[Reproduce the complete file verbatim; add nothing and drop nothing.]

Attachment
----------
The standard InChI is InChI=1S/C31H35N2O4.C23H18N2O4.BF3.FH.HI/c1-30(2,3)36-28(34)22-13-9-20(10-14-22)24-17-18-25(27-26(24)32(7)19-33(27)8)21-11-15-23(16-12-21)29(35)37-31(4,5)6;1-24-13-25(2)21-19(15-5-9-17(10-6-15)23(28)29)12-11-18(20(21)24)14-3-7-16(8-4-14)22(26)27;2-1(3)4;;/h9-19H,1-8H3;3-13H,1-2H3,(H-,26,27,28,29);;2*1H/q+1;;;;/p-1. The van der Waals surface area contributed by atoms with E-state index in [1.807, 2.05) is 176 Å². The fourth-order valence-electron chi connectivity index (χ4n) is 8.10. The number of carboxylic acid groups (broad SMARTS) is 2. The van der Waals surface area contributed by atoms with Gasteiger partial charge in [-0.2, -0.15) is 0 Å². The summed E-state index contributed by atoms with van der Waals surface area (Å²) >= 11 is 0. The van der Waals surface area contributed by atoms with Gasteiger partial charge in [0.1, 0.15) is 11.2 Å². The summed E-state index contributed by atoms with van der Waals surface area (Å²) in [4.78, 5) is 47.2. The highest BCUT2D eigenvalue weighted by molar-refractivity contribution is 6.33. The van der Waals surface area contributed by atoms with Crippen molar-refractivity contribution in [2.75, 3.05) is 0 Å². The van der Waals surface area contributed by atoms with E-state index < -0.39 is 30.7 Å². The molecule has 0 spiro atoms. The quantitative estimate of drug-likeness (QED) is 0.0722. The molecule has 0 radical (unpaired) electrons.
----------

The standard InChI is InChI=1S/C31H35N2O4.C23H18N2O4.BF3.FH.HI/c1-30(2,3)36-28(34)22-13-9-20(10-14-22)24-17-18-25(27-26(24)32(7)19-33(27)8)21-11-15-23(16-12-21)29(35)37-31(4,5)6;1-24-13-25(2)21-19(15-5-9-17(10-6-15)23(28)29)12-11-18(20(21)24)14-3-7-16(8-4-14)22(26)27;2-1(3)4;;/h9-19H,1-8H3;3-13H,1-2H3,(H-,26,27,28,29);;2*1H/q+1;;;;/p-1. The van der Waals surface area contributed by atoms with E-state index in [1.807, 2.05) is 176 Å². The fourth-order valence-electron chi connectivity index (χ4n) is 8.10. The number of carboxylic acid groups (broad SMARTS) is 2. The van der Waals surface area contributed by atoms with Gasteiger partial charge in [-0.2, -0.15) is 0 Å². The summed E-state index contributed by atoms with van der Waals surface area (Å²) >= 11 is 0. The van der Waals surface area contributed by atoms with Gasteiger partial charge in [0.1, 0.15) is 11.2 Å². The summed E-state index contributed by atoms with van der Waals surface area (Å²) in [4.78, 5) is 47.2. The highest BCUT2D eigenvalue weighted by molar-refractivity contribution is 6.33. The van der Waals surface area contributed by atoms with Crippen molar-refractivity contribution in [2.75, 3.05) is 0 Å². The van der Waals surface area contributed by atoms with E-state index < -0.39 is 30.7 Å². The molecule has 0 spiro atoms. The quantitative estimate of drug-likeness (QED) is 0.0722. The molecule has 0 radical (unpaired) electrons.